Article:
Black students who arrived at Penn State in 1968 to talk about their experiences

January 13, 2021

UNIVERSITY PARK — Being one of just a few Black students at Penn State in the early 1970s was very isolating, alumna Selma G. Harrison remembers. 

“There was little or no socialization between whites and Blacks,” said Harrison, who graduated from Penn State in 1972 and went on to get a doctorate in social work and teach at Ohio State University. As a result, Black students, staff and faculty “felt they needed to be family,” she said.

“If you saw another Black person walking through campus, you would always speak to them, even if you didn’t know them,” she said. “It really taught me the meaning of brotherhood and sisterhood.” 

On Friday, Jan. 15, Martin Luther King Jr.’s birthday, Harrison will take part in a Zoom panel discussion, “Project 1972: A Conversation with Our Elders.” The panel includes staff and faculty who worked at the University at the height of the Civil Rights movement and students who were first-year students in 1968 — the year of King’s assassination — and graduated in 1972.  

Part of the Martin Luther King Jr. Memorial Celebration, the panel is sponsored by the Penn State Forum on Black Affairs and Penn State World Campus Student Affairs and is free and open to the public.

White observers surround black protesters on Old Main in 1968

Black students from the Frederick E. Douglass Association, which became the Black Student Union, protesting on the Old Main Lawn in 1968. The association presented a list of 13 demands, including the enrollment of more Black students, to then University President Eric A. Walker.  

IMAGE: Penn State University Archives / Eberly Family Special Collections Library

The virtual event will be held from 5 to 6:30 p.m. and include performances by Jeffery Lampkins and the Young, Gifted & Blessed Choir from Francis Marion University, and the announcement of the recipient of the Fannie Lou Hamer-W.E.B. DuBois Service scholarship.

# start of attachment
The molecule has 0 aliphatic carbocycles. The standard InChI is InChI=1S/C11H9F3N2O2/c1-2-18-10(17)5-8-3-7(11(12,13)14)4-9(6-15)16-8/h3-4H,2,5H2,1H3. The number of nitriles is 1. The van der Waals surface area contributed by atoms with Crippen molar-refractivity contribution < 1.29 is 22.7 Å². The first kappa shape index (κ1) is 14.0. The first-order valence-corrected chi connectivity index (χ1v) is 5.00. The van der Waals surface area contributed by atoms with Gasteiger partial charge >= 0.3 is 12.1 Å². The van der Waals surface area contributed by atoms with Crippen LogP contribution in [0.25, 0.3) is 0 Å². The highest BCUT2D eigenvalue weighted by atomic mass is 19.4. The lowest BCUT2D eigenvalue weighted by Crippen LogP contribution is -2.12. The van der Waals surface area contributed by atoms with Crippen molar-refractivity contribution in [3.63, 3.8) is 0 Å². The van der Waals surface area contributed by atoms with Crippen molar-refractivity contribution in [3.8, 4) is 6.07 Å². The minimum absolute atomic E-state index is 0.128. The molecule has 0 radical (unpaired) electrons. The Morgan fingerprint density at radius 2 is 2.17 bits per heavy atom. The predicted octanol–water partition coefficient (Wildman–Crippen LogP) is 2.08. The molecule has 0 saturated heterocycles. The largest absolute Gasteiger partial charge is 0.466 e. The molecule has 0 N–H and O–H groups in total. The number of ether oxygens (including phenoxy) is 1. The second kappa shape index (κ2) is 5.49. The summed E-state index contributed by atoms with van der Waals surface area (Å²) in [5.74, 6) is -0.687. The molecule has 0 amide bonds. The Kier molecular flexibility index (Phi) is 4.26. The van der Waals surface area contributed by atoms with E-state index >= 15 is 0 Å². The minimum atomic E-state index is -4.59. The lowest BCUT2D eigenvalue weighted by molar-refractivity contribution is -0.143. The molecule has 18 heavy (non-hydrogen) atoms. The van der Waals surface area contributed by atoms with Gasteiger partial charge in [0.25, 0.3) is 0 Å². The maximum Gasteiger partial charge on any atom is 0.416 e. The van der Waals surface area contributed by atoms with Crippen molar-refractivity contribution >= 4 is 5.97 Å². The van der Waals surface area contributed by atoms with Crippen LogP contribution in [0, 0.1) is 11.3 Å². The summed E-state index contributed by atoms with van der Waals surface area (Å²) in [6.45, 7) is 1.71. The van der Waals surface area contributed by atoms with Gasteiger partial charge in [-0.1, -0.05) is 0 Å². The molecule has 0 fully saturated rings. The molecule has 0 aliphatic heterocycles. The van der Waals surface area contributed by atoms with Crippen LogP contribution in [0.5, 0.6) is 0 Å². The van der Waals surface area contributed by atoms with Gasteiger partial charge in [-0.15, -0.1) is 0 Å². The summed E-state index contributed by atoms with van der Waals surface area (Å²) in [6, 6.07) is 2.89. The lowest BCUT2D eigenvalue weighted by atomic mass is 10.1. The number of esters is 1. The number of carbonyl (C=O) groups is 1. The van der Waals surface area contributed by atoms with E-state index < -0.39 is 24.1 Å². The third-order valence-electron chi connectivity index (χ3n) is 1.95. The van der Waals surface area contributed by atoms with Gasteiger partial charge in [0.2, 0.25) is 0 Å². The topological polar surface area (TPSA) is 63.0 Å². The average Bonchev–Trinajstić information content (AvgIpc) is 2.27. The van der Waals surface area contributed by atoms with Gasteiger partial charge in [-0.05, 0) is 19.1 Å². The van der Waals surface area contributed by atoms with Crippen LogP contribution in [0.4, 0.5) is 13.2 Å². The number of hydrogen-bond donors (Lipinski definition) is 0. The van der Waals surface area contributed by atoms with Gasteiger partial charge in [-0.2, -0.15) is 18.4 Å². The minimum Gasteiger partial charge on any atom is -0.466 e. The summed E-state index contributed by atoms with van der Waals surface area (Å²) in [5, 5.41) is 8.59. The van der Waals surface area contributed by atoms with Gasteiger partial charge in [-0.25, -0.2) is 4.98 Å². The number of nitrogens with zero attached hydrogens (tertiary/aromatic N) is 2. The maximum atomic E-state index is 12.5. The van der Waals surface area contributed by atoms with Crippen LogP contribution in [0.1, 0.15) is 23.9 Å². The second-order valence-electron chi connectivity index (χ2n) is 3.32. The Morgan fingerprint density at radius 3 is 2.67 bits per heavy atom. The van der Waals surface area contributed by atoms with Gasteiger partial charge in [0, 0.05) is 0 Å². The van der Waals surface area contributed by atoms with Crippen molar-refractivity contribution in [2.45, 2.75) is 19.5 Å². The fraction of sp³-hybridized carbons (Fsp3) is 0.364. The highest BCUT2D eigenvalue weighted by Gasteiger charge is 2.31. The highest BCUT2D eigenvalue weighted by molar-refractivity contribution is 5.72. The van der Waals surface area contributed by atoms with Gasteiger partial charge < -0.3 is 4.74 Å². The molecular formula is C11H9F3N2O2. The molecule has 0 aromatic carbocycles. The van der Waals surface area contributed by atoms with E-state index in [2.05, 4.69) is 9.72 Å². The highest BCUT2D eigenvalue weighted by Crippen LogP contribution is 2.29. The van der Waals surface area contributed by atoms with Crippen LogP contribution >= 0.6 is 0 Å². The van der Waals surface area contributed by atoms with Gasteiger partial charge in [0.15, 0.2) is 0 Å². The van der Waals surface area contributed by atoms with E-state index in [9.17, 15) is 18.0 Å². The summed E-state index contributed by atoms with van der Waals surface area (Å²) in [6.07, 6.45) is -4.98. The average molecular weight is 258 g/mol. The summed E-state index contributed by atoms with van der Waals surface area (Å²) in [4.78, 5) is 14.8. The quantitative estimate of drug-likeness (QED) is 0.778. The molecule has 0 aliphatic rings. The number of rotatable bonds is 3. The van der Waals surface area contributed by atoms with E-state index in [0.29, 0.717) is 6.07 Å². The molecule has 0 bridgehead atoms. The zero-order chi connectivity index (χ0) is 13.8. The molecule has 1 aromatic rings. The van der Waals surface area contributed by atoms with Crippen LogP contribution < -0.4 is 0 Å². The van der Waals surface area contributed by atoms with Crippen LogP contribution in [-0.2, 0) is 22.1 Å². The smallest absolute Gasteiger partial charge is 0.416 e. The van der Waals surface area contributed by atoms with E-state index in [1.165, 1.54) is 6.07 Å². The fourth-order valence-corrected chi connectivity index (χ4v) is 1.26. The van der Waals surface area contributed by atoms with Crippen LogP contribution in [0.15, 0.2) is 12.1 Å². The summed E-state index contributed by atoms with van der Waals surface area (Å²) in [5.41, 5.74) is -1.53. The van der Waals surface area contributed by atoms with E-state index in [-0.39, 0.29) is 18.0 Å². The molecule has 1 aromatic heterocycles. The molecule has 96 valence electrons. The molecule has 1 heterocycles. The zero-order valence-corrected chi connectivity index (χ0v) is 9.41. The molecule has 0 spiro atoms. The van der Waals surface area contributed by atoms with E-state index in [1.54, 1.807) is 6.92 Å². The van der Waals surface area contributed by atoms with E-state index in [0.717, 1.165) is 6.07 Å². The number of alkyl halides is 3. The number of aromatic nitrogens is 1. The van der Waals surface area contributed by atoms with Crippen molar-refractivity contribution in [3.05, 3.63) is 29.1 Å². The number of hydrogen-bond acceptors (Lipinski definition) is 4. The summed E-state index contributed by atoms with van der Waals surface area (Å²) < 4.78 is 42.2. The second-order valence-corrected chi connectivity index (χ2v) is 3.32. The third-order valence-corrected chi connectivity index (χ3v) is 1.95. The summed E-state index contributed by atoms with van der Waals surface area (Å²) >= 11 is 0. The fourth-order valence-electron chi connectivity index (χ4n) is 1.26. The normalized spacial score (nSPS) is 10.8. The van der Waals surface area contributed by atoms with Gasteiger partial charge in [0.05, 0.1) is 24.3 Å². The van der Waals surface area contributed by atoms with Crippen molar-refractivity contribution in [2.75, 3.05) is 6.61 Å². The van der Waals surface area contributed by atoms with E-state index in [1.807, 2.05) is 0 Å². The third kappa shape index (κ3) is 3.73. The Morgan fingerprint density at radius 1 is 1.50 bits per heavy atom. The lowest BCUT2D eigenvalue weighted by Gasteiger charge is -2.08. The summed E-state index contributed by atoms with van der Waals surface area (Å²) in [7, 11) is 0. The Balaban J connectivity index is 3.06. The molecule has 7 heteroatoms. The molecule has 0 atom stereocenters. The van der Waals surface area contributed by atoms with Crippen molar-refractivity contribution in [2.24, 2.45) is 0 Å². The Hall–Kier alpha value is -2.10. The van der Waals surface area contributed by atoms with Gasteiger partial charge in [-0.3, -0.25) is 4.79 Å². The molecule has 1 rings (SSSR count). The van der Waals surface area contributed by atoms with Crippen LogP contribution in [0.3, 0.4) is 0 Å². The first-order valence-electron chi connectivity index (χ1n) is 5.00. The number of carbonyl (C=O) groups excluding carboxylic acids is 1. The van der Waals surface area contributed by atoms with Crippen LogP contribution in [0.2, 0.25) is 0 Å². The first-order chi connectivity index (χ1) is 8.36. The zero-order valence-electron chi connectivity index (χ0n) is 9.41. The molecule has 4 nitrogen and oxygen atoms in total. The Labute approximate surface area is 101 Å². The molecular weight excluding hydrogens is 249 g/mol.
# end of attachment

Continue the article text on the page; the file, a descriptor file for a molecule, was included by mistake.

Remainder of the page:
Denita Wright Watson, associate director of equity, inclusion and advocacy for Penn State World Campus, said she wanted to offer “a live history lesson” to commemorate King. 

“In our culture, we revere our elders, our grandparents, our great-grandparents,” she said. “They’re the true subject-matter experts. This is an opportunity to hear history from people who have lived it.” 

Earl F. Merritt, director of the office of diversity, equity and inclusion in the College of the Liberal Arts, came to Penn State in 1977 as a graduate student in human development and family studies, one of only two Black graduate students in the program. The Black Caucus, the “Divine Nine” historically black fraternities and sororities, and the Paul Robeson Building were the central support for Black students at the time, he said.

Merritt said he would have been surprised to know that many of the same issues of racism and equity being debated in the 1970s would still be contentious in 2021. 

“We as a society have not been honest,” he said. “We have not talked about the elephant in the room.” 

Harrison, who is 73, said King’s death created an opportunity for dialogue on race relationships and discrimination. Today, she said, she sees more separatism and hatred. 

After high school, Harrison worked for three years in Washington, D.C., as a clerk-stenographer and became the first female and only civilian assigned to a top-secret Air Force Command post in the Pentagon during the Vietnam War, service which enabled her to save money for college, she said. 

But when she enrolled at Penn State Fayette, The Eberly Campus, in the fall of 1968, she learned that in the wake of King’s assassination, an anonymous white donor was paying for the tuition of Harrison and other Black students at the campus. 

That “really helped launch me,” she said. 

Andre Culbreath, president of the Forum on Black Affairs and assistant director for equity and inclusion/area coordinator for residence life for Penn State Student Affairs, said he is interested to hear the panelists discuss parallels between the civil rights movement 50 years ago and the Black Lives Matter movement today. 

“People, including me, like to think we’re doing something brand-spanking new,” he said. “But there were people before us protesting. We need to slow down and hear some of those stories.” 

Visit the Penn State Forum on Black Affairs for more information about the panel and the link to watch it on Jan. 15.

 

(Media Contacts)

Last Updated April 15, 2021